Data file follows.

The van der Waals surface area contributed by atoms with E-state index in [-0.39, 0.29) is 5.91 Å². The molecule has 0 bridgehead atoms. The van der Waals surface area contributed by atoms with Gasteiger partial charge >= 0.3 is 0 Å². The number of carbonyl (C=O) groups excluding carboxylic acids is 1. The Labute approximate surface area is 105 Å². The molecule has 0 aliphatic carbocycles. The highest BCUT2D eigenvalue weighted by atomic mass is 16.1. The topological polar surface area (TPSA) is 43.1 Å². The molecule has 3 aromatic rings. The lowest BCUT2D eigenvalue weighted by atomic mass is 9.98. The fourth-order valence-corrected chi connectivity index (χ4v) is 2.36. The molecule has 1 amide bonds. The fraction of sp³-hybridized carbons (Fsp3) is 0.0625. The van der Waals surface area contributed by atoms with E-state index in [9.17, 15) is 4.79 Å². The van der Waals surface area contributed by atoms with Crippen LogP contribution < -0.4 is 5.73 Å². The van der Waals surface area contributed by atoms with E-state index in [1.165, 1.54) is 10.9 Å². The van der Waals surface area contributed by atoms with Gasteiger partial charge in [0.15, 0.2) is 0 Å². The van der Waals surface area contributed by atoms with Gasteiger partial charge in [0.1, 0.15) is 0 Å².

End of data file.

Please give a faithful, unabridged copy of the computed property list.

The van der Waals surface area contributed by atoms with E-state index in [-0.39, 0.29) is 5.91 Å². The molecule has 0 bridgehead atoms. The van der Waals surface area contributed by atoms with Gasteiger partial charge >= 0.3 is 0 Å². The number of carbonyl (C=O) groups excluding carboxylic acids is 1. The Labute approximate surface area is 105 Å². The molecule has 0 aliphatic carbocycles. The highest BCUT2D eigenvalue weighted by atomic mass is 16.1. The topological polar surface area (TPSA) is 43.1 Å². The molecule has 3 aromatic rings. The lowest BCUT2D eigenvalue weighted by atomic mass is 9.98. The fourth-order valence-corrected chi connectivity index (χ4v) is 2.36. The molecule has 1 amide bonds. The fraction of sp³-hybridized carbons (Fsp3) is 0.0625. The van der Waals surface area contributed by atoms with E-state index in [9.17, 15) is 4.79 Å². The van der Waals surface area contributed by atoms with Crippen LogP contribution < -0.4 is 5.73 Å². The van der Waals surface area contributed by atoms with E-state index in [1.165, 1.54) is 10.9 Å². The van der Waals surface area contributed by atoms with Gasteiger partial charge in [0.15, 0.2) is 0 Å². The van der Waals surface area contributed by atoms with Gasteiger partial charge in [0.1, 0.15) is 0 Å².